The next item I wanted to alter was the gearing. I wasn’t too fond of a couple of the original shift spacings on the 11-42 cassette so I bought a new Sunrace 11-40 8-speed cassette with a slightly different spacing. The new cassette’s large cog is 40 whereas previously I had a 42 cog. Reasoning was that I discovered that the 34 to 42 low gear that I had was not really necessary as the e-drive would compensate easily for the slight loss in the lowest gear. I also switched to a slightly narrower tire, from a 47-559 to a 40-559 which also lowers the gearing somewhat, resulting in very little change for the lowest gear. With having two front chainrings, I’ve found that the chainline when in the 44 front chainring is best when only using the four highest gears of the cassette. When in the 34 front chainring, all speeds of the cassette are smooth and within a reasonable chainline.
I’ve done some short bike camping trips fully loaded to the local (hilly) Gulf Islands and for the most part the 34 front chainring is the ideal size for loaded riding; I very rarely shifted up to the 44 chainring which seemed to only be useful on flat stretches of road.
Below are comparison gearing charts showing the two cassettes…
Left Image: 11-42 with 47-559 Tire
Right Image: 11-40 with 40-559 Tire
The final addition/upgrade was to change my display. The TSDZ2 originally came with a VLCD5 display, which I found to be unnecessarily large as mentioned in my original post of installing the e-drive. I changed that to the more compact VLCD6, which size-wise was OK, but did not have a numerical digital battery voltage display just bars same as the VLCD5. I overcame that issue with adding a short second stem under the handlebar stem together with an inexpensive digital voltage display. I made up a pigtail for the battery connection to allow for the connection of the display. The photo will give you an idea of what I accomplished.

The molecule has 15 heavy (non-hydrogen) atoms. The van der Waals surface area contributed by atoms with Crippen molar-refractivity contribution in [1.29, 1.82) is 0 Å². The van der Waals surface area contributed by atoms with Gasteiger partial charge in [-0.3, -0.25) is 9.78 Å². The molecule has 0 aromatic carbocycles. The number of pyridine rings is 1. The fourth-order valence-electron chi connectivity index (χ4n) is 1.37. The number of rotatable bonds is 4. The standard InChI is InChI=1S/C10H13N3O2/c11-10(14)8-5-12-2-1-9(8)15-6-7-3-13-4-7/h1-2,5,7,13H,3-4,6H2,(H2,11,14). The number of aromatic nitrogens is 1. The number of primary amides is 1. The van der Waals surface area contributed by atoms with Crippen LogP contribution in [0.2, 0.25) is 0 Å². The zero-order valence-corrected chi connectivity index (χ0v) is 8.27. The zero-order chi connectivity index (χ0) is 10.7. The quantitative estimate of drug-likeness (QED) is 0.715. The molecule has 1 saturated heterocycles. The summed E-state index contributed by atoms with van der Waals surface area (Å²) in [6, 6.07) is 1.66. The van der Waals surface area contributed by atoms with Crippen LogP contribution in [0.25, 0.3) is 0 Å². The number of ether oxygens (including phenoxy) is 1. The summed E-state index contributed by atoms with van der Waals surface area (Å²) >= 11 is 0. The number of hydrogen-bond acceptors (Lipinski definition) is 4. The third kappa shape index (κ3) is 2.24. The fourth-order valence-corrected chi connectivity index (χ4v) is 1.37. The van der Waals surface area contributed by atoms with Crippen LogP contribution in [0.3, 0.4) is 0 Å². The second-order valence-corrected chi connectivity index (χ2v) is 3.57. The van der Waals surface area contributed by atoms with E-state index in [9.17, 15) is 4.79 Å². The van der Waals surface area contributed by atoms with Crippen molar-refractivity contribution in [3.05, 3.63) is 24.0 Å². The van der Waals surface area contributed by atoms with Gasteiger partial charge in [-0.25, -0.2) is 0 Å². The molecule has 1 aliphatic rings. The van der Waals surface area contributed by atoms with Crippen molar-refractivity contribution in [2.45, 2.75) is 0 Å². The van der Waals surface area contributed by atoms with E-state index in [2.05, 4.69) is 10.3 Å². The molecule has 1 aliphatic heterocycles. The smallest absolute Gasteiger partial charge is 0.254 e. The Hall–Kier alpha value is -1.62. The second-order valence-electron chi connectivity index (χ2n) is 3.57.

Even though I now had a voltage display, I was still not pleased with the small buttons on the VLCD6 display. When wearing gloves, it was hard to determine which button I was selecting in addition to the display’s readout being a little small for my old eyes! So after a bit more research, I found that it was possible to use a 500C colour display that one or two outlets in China were selling for the Tongsheng TSDZ2. I had already bought the one to two cable in order to use the VLCD6, so the 500C would be plug and play.